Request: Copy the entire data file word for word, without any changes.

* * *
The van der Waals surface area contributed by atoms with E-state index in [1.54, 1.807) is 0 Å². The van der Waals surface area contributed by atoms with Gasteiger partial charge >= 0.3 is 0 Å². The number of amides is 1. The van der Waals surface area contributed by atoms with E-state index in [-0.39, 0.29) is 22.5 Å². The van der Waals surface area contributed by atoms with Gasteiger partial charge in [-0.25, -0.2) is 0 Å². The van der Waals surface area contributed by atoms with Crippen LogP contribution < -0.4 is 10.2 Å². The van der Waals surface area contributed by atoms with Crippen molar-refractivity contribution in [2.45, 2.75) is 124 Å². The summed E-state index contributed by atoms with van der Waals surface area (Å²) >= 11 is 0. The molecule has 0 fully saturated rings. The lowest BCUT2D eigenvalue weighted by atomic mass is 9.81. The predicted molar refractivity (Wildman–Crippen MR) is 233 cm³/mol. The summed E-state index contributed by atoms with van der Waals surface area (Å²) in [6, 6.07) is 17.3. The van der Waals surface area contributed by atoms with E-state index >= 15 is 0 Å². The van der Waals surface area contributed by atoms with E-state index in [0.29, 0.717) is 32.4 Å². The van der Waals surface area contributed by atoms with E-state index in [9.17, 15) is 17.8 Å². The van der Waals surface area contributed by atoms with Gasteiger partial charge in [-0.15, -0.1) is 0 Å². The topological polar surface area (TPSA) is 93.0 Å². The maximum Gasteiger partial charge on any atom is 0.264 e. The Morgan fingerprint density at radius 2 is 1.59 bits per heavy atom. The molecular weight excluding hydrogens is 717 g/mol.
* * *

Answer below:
The van der Waals surface area contributed by atoms with E-state index in [1.54, 1.807) is 0 Å². The van der Waals surface area contributed by atoms with Gasteiger partial charge >= 0.3 is 0 Å². The number of amides is 1. The van der Waals surface area contributed by atoms with E-state index in [-0.39, 0.29) is 22.5 Å². The van der Waals surface area contributed by atoms with Gasteiger partial charge in [-0.25, -0.2) is 0 Å². The van der Waals surface area contributed by atoms with Crippen LogP contribution < -0.4 is 10.2 Å². The van der Waals surface area contributed by atoms with Crippen molar-refractivity contribution in [2.45, 2.75) is 124 Å². The summed E-state index contributed by atoms with van der Waals surface area (Å²) >= 11 is 0. The molecule has 0 fully saturated rings. The lowest BCUT2D eigenvalue weighted by atomic mass is 9.81. The predicted molar refractivity (Wildman–Crippen MR) is 233 cm³/mol. The summed E-state index contributed by atoms with van der Waals surface area (Å²) in [6, 6.07) is 17.3. The van der Waals surface area contributed by atoms with E-state index >= 15 is 0 Å². The van der Waals surface area contributed by atoms with E-state index in [0.29, 0.717) is 32.4 Å². The van der Waals surface area contributed by atoms with E-state index in [9.17, 15) is 17.8 Å². The van der Waals surface area contributed by atoms with Gasteiger partial charge in [-0.15, -0.1) is 0 Å². The topological polar surface area (TPSA) is 93.0 Å². The maximum Gasteiger partial charge on any atom is 0.264 e. The Morgan fingerprint density at radius 2 is 1.59 bits per heavy atom. The molecular weight excluding hydrogens is 717 g/mol.